Those who use CBD for arthritis are increasing and according to a recent conference survey, over 60 percent of patients reported having used CBD to treat arthritis. This is despite a lack of clinical evidence for its therapeutic use in this condition. Research on animals, however, is promising regarding potential applications of CBD to the alleviation of pain associated with arthritis in humans.
CBD both silences the CB1 receptor while activating the CB2 receptor that is widespread in the immune system. By doing this, it affects the inflammation in arthritis that is causing pain and may even have an effect on the pain signaling itself.
What do the Studies Say About CBD and Arthritis?
Evidence shows us that the endocannabinoid system (ECS) functions in humans and animals both in the joint and joint capsule. We also know that CB1 and CB2 receptors for cannabinoids are widespread throughout the joints and blood supply to the joint. If CBD has an effect on the joints and microvasculature then it theoretically may be used to prevent arthritis pain and disability in humans.
Transdermal application of CBD for arthritis pain
One animal study utilized a transdermal delivery mechanism for CBD in rats that had arthritis induced for the treatment of inflammation and hypersensitivity to pain. A linear dose-response was noted for lower doses of 0.6, 3.1 and 6.2 mg/day that was eliminated at 62.3 mg per day. Lower doses tended to be as effective as higher doses in this model.
Local application of CBD for arthritis pain
According to the results of this study, local application of a 10% CBD gel on the skin directly laying over an inflamed joint in patients would potentially increase CBD concentrations and promote effectiveness without systemic effects. Not only would the treatment reduce inflammation but it would serve as a protectant for the nerves as well.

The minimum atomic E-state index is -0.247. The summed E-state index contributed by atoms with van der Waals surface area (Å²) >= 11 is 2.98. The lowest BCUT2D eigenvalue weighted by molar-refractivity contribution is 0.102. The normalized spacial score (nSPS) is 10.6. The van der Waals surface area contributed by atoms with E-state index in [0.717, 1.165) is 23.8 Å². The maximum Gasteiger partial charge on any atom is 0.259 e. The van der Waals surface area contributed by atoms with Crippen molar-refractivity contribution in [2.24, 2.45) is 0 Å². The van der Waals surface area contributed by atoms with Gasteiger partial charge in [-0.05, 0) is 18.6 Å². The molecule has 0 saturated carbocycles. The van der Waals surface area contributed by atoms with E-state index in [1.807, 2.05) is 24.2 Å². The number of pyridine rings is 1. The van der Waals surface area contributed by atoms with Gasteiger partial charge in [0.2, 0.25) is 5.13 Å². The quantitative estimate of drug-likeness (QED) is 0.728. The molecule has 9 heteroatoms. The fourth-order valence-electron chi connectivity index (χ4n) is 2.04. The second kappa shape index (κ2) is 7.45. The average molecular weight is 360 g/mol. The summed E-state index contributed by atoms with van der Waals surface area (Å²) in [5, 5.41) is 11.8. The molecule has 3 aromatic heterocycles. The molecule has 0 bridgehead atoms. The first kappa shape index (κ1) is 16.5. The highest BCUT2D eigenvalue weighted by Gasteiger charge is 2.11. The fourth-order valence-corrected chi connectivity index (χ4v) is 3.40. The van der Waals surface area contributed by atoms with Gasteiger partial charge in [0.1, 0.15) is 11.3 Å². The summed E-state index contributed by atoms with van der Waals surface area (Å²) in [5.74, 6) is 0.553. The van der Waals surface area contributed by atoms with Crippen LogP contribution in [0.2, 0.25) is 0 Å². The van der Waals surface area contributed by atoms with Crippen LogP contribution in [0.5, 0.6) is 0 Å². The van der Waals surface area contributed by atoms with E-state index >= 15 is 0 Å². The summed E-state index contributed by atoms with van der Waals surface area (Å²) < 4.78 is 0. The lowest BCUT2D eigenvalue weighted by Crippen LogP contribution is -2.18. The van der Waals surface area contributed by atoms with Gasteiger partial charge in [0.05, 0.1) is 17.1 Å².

In another study on the same animal model, a significantly higher oral dose was required to achieve the same effects, 5 mg/kg. Curiously, a bell-shaped dose curve was noted with both the lower and higher amounts showing less effect than the dose in the middle.
Can CBD Studies on Animal Dosages Relate to Human Dosages?
While we cannot extrapolate dosages from animal models to humans, we can take note of trends in dosages and how CBD functions biochemically.
Currently, with the knowledge that cannabinoid receptors are located throughout the body for both animals and humans and the endocannabinoid system is highly involved in the regulation of inflammation and pain, it is no wonder we are excited about the potential therapeutic uses of CBD for arthritis. One main roadblock to the official use of CBD oil for arthritis is the lack of evidence-based dosage guidelines, which will only come with further clinical trials that show the benefit of CBD for arthritis in humans and dosage guidelines to follow.
CBD Mechanism of Action and Arthritis
3 CBD mechanisms in reducing arthritis pain and inflammation
The primary mechanism of action for CBD in reducing pain is the reduction of the inflammation-causing the pain. There is limited evidence that CBD blocks the pain signaling response.